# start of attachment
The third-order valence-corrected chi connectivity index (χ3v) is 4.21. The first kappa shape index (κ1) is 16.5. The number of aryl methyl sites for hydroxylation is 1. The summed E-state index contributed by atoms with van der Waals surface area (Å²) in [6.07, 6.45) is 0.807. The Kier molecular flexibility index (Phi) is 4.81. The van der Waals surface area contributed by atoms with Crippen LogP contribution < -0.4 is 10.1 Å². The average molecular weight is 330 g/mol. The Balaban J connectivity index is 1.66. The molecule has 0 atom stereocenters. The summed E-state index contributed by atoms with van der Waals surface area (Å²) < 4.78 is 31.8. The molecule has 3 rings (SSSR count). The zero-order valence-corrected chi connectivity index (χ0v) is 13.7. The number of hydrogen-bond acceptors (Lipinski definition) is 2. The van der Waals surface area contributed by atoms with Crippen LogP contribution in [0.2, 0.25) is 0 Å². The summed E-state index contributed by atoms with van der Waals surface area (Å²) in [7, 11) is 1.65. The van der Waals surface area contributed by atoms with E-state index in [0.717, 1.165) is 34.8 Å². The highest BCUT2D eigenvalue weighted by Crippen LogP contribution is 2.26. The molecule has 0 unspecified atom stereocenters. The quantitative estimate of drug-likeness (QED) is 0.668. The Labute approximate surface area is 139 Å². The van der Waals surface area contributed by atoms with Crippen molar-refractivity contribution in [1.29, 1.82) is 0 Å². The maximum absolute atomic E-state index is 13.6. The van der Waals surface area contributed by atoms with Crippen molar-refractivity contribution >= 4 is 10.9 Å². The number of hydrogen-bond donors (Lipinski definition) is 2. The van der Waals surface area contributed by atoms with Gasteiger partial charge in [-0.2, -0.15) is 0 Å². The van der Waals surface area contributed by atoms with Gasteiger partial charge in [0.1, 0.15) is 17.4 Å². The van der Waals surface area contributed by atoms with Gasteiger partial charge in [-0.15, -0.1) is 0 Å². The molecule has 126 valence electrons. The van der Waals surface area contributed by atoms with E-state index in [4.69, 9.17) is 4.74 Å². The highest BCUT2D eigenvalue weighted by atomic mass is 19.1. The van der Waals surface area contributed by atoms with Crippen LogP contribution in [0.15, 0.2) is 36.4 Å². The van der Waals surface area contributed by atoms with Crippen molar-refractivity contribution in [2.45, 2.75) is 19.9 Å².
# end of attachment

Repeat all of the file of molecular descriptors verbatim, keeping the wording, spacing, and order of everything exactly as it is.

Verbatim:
The third-order valence-corrected chi connectivity index (χ3v) is 4.21. The first kappa shape index (κ1) is 16.5. The number of aryl methyl sites for hydroxylation is 1. The summed E-state index contributed by atoms with van der Waals surface area (Å²) in [6.07, 6.45) is 0.807. The Kier molecular flexibility index (Phi) is 4.81. The van der Waals surface area contributed by atoms with Crippen LogP contribution < -0.4 is 10.1 Å². The average molecular weight is 330 g/mol. The Balaban J connectivity index is 1.66. The molecule has 0 atom stereocenters. The summed E-state index contributed by atoms with van der Waals surface area (Å²) < 4.78 is 31.8. The molecule has 3 rings (SSSR count). The zero-order valence-corrected chi connectivity index (χ0v) is 13.7. The number of hydrogen-bond acceptors (Lipinski definition) is 2. The van der Waals surface area contributed by atoms with Crippen LogP contribution in [0.2, 0.25) is 0 Å². The summed E-state index contributed by atoms with van der Waals surface area (Å²) in [7, 11) is 1.65. The van der Waals surface area contributed by atoms with E-state index in [0.717, 1.165) is 34.8 Å². The highest BCUT2D eigenvalue weighted by Crippen LogP contribution is 2.26. The molecule has 0 unspecified atom stereocenters. The quantitative estimate of drug-likeness (QED) is 0.668. The Labute approximate surface area is 139 Å². The van der Waals surface area contributed by atoms with Crippen molar-refractivity contribution in [1.29, 1.82) is 0 Å². The maximum absolute atomic E-state index is 13.6. The van der Waals surface area contributed by atoms with Crippen molar-refractivity contribution >= 4 is 10.9 Å². The number of hydrogen-bond donors (Lipinski definition) is 2. The van der Waals surface area contributed by atoms with Gasteiger partial charge in [-0.2, -0.15) is 0 Å². The van der Waals surface area contributed by atoms with Gasteiger partial charge in [0.1, 0.15) is 17.4 Å². The van der Waals surface area contributed by atoms with Gasteiger partial charge in [-0.15, -0.1) is 0 Å². The molecule has 126 valence electrons. The van der Waals surface area contributed by atoms with E-state index in [4.69, 9.17) is 4.74 Å². The highest BCUT2D eigenvalue weighted by atomic mass is 19.1. The van der Waals surface area contributed by atoms with Crippen LogP contribution in [0.15, 0.2) is 36.4 Å². The van der Waals surface area contributed by atoms with Crippen molar-refractivity contribution in [2.45, 2.75) is 19.9 Å².